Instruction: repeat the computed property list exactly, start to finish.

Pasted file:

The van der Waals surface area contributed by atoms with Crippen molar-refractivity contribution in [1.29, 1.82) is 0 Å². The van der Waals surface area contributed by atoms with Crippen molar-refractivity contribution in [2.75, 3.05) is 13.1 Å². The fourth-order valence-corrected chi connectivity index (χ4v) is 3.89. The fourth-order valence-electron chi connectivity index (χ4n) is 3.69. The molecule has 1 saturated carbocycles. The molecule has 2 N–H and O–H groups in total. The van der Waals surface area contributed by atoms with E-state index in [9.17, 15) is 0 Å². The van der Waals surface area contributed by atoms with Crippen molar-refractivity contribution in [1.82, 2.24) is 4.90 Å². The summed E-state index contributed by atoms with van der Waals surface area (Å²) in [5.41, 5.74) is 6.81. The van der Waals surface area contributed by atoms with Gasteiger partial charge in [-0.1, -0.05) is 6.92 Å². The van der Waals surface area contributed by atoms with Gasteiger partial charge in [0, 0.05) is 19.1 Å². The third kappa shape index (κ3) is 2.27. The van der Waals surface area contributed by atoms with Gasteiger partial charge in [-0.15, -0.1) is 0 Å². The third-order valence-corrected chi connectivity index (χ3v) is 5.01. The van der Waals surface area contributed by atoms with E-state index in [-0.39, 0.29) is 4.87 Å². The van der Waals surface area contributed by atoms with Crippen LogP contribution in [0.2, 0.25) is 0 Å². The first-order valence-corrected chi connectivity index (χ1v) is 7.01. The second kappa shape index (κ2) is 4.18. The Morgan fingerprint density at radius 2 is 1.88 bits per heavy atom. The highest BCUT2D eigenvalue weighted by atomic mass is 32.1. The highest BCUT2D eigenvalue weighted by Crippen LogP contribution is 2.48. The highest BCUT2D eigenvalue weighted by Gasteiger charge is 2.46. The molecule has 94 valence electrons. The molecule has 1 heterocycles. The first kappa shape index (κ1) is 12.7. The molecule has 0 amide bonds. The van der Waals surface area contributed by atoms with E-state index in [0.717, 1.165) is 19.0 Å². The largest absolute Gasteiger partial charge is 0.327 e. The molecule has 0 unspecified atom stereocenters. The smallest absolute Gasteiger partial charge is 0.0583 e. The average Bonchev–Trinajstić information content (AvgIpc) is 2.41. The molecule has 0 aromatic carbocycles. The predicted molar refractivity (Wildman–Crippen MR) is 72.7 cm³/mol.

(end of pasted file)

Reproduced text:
The van der Waals surface area contributed by atoms with Crippen molar-refractivity contribution in [1.29, 1.82) is 0 Å². The van der Waals surface area contributed by atoms with Crippen molar-refractivity contribution in [2.75, 3.05) is 13.1 Å². The fourth-order valence-corrected chi connectivity index (χ4v) is 3.89. The fourth-order valence-electron chi connectivity index (χ4n) is 3.69. The molecule has 1 saturated carbocycles. The molecule has 2 N–H and O–H groups in total. The van der Waals surface area contributed by atoms with E-state index in [9.17, 15) is 0 Å². The van der Waals surface area contributed by atoms with Crippen molar-refractivity contribution in [1.82, 2.24) is 4.90 Å². The summed E-state index contributed by atoms with van der Waals surface area (Å²) in [5.41, 5.74) is 6.81. The van der Waals surface area contributed by atoms with Gasteiger partial charge in [-0.1, -0.05) is 6.92 Å². The van der Waals surface area contributed by atoms with Gasteiger partial charge in [0, 0.05) is 19.1 Å². The third kappa shape index (κ3) is 2.27. The van der Waals surface area contributed by atoms with Gasteiger partial charge in [-0.15, -0.1) is 0 Å². The third-order valence-corrected chi connectivity index (χ3v) is 5.01. The van der Waals surface area contributed by atoms with E-state index in [-0.39, 0.29) is 4.87 Å². The van der Waals surface area contributed by atoms with Crippen LogP contribution in [0.2, 0.25) is 0 Å². The first-order valence-corrected chi connectivity index (χ1v) is 7.01. The second kappa shape index (κ2) is 4.18. The Morgan fingerprint density at radius 2 is 1.88 bits per heavy atom. The highest BCUT2D eigenvalue weighted by atomic mass is 32.1. The highest BCUT2D eigenvalue weighted by Crippen LogP contribution is 2.48. The highest BCUT2D eigenvalue weighted by Gasteiger charge is 2.46. The molecule has 94 valence electrons. The molecule has 1 heterocycles. The first kappa shape index (κ1) is 12.7. The molecule has 0 amide bonds. The van der Waals surface area contributed by atoms with E-state index in [0.717, 1.165) is 19.0 Å². The largest absolute Gasteiger partial charge is 0.327 e. The molecule has 0 unspecified atom stereocenters. The smallest absolute Gasteiger partial charge is 0.0583 e. The average Bonchev–Trinajstić information content (AvgIpc) is 2.41. The molecule has 0 aromatic carbocycles. The predicted molar refractivity (Wildman–Crippen MR) is 72.7 cm³/mol.